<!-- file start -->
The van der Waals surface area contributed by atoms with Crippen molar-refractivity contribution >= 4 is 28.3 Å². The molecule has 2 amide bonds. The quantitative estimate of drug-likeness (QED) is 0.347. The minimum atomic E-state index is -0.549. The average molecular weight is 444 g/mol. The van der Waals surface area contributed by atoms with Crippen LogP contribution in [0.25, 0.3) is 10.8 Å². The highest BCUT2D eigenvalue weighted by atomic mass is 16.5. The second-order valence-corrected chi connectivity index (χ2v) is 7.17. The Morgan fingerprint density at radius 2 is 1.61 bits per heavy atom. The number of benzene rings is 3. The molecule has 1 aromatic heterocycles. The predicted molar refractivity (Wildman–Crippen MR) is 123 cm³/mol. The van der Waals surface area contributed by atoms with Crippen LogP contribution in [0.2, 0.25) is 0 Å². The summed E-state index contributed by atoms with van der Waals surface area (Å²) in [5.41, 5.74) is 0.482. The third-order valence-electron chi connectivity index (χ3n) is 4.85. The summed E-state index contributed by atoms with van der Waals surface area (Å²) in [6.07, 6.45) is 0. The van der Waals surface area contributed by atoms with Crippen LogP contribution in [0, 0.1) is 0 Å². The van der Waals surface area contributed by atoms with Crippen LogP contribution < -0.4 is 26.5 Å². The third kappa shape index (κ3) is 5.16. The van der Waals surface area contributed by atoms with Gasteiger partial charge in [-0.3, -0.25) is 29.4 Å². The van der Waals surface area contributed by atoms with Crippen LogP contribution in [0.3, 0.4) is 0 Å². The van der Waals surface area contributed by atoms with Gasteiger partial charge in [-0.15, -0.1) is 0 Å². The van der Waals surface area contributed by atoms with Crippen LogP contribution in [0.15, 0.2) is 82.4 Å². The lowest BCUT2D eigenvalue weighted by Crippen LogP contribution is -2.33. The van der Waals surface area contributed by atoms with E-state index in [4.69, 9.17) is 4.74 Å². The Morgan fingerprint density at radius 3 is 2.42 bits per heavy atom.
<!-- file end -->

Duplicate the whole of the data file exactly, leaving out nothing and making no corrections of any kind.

The van der Waals surface area contributed by atoms with Crippen molar-refractivity contribution >= 4 is 28.3 Å². The molecule has 2 amide bonds. The quantitative estimate of drug-likeness (QED) is 0.347. The minimum atomic E-state index is -0.549. The average molecular weight is 444 g/mol. The van der Waals surface area contributed by atoms with Crippen LogP contribution in [0.25, 0.3) is 10.8 Å². The highest BCUT2D eigenvalue weighted by atomic mass is 16.5. The second-order valence-corrected chi connectivity index (χ2v) is 7.17. The Morgan fingerprint density at radius 2 is 1.61 bits per heavy atom. The number of benzene rings is 3. The molecule has 1 aromatic heterocycles. The predicted molar refractivity (Wildman–Crippen MR) is 123 cm³/mol. The van der Waals surface area contributed by atoms with Crippen LogP contribution in [0.2, 0.25) is 0 Å². The summed E-state index contributed by atoms with van der Waals surface area (Å²) in [5.41, 5.74) is 0.482. The third-order valence-electron chi connectivity index (χ3n) is 4.85. The summed E-state index contributed by atoms with van der Waals surface area (Å²) in [6.07, 6.45) is 0. The van der Waals surface area contributed by atoms with Crippen LogP contribution in [0, 0.1) is 0 Å². The van der Waals surface area contributed by atoms with Crippen LogP contribution < -0.4 is 26.5 Å². The third kappa shape index (κ3) is 5.16. The van der Waals surface area contributed by atoms with Gasteiger partial charge in [-0.3, -0.25) is 29.4 Å². The van der Waals surface area contributed by atoms with Crippen LogP contribution in [0.3, 0.4) is 0 Å². The van der Waals surface area contributed by atoms with Gasteiger partial charge in [-0.15, -0.1) is 0 Å². The van der Waals surface area contributed by atoms with Crippen LogP contribution in [0.15, 0.2) is 82.4 Å². The lowest BCUT2D eigenvalue weighted by Crippen LogP contribution is -2.33. The van der Waals surface area contributed by atoms with E-state index in [4.69, 9.17) is 4.74 Å². The Morgan fingerprint density at radius 3 is 2.42 bits per heavy atom.